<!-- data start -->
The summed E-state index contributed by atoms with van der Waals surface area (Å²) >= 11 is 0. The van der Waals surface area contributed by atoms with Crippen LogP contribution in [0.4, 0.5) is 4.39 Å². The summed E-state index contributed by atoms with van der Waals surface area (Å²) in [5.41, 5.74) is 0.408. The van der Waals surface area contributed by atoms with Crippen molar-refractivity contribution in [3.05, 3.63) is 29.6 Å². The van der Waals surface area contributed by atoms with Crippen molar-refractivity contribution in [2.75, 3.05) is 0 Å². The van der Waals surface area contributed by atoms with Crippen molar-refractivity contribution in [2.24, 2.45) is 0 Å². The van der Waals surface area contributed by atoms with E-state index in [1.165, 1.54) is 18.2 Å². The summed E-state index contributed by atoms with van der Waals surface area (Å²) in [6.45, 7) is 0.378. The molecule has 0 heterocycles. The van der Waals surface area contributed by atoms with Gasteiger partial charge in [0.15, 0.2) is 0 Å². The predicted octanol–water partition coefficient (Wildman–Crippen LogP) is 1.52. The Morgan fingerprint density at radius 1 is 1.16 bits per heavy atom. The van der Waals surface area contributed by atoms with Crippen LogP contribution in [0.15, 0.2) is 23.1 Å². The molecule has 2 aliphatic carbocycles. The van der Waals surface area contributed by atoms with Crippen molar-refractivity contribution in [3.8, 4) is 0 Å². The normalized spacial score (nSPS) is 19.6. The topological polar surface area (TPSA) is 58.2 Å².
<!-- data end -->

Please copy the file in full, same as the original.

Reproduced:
The summed E-state index contributed by atoms with van der Waals surface area (Å²) >= 11 is 0. The van der Waals surface area contributed by atoms with Crippen LogP contribution in [0.4, 0.5) is 4.39 Å². The summed E-state index contributed by atoms with van der Waals surface area (Å²) in [5.41, 5.74) is 0.408. The van der Waals surface area contributed by atoms with Crippen molar-refractivity contribution in [3.05, 3.63) is 29.6 Å². The van der Waals surface area contributed by atoms with Crippen molar-refractivity contribution in [2.75, 3.05) is 0 Å². The van der Waals surface area contributed by atoms with Crippen molar-refractivity contribution in [2.24, 2.45) is 0 Å². The van der Waals surface area contributed by atoms with E-state index in [1.165, 1.54) is 18.2 Å². The summed E-state index contributed by atoms with van der Waals surface area (Å²) in [6.45, 7) is 0.378. The molecule has 0 heterocycles. The van der Waals surface area contributed by atoms with Gasteiger partial charge in [0.15, 0.2) is 0 Å². The predicted octanol–water partition coefficient (Wildman–Crippen LogP) is 1.52. The Morgan fingerprint density at radius 1 is 1.16 bits per heavy atom. The van der Waals surface area contributed by atoms with Crippen LogP contribution in [0.15, 0.2) is 23.1 Å². The molecule has 2 aliphatic carbocycles. The van der Waals surface area contributed by atoms with Crippen molar-refractivity contribution in [3.8, 4) is 0 Å². The normalized spacial score (nSPS) is 19.6. The topological polar surface area (TPSA) is 58.2 Å².